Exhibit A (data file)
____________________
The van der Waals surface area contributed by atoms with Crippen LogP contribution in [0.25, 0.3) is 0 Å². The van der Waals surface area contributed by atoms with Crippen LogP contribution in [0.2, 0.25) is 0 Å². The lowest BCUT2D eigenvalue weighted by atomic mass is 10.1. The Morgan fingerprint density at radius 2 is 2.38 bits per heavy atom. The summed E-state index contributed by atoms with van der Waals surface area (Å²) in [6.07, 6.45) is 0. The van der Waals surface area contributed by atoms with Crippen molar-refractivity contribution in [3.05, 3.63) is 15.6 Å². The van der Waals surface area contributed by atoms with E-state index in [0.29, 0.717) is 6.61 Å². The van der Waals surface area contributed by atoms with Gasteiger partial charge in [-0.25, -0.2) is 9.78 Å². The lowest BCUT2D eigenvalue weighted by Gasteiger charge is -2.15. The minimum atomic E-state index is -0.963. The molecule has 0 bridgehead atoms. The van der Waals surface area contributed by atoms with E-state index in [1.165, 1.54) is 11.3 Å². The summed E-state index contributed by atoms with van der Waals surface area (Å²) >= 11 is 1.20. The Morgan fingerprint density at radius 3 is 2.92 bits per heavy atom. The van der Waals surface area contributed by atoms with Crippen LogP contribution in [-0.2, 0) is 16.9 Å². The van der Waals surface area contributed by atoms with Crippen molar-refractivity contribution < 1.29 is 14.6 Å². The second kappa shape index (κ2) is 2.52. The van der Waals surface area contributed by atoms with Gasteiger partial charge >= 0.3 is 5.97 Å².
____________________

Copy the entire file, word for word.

The van der Waals surface area contributed by atoms with Crippen LogP contribution in [0.25, 0.3) is 0 Å². The van der Waals surface area contributed by atoms with Crippen LogP contribution in [0.2, 0.25) is 0 Å². The lowest BCUT2D eigenvalue weighted by atomic mass is 10.1. The Morgan fingerprint density at radius 2 is 2.38 bits per heavy atom. The summed E-state index contributed by atoms with van der Waals surface area (Å²) in [6.07, 6.45) is 0. The van der Waals surface area contributed by atoms with Crippen molar-refractivity contribution in [3.05, 3.63) is 15.6 Å². The van der Waals surface area contributed by atoms with E-state index in [0.29, 0.717) is 6.61 Å². The van der Waals surface area contributed by atoms with Gasteiger partial charge in [-0.25, -0.2) is 9.78 Å². The lowest BCUT2D eigenvalue weighted by Gasteiger charge is -2.15. The minimum atomic E-state index is -0.963. The molecule has 0 bridgehead atoms. The van der Waals surface area contributed by atoms with E-state index in [1.165, 1.54) is 11.3 Å². The summed E-state index contributed by atoms with van der Waals surface area (Å²) >= 11 is 1.20. The Morgan fingerprint density at radius 3 is 2.92 bits per heavy atom. The van der Waals surface area contributed by atoms with Crippen LogP contribution in [-0.2, 0) is 16.9 Å². The van der Waals surface area contributed by atoms with Crippen molar-refractivity contribution < 1.29 is 14.6 Å². The second kappa shape index (κ2) is 2.52. The van der Waals surface area contributed by atoms with Gasteiger partial charge >= 0.3 is 5.97 Å².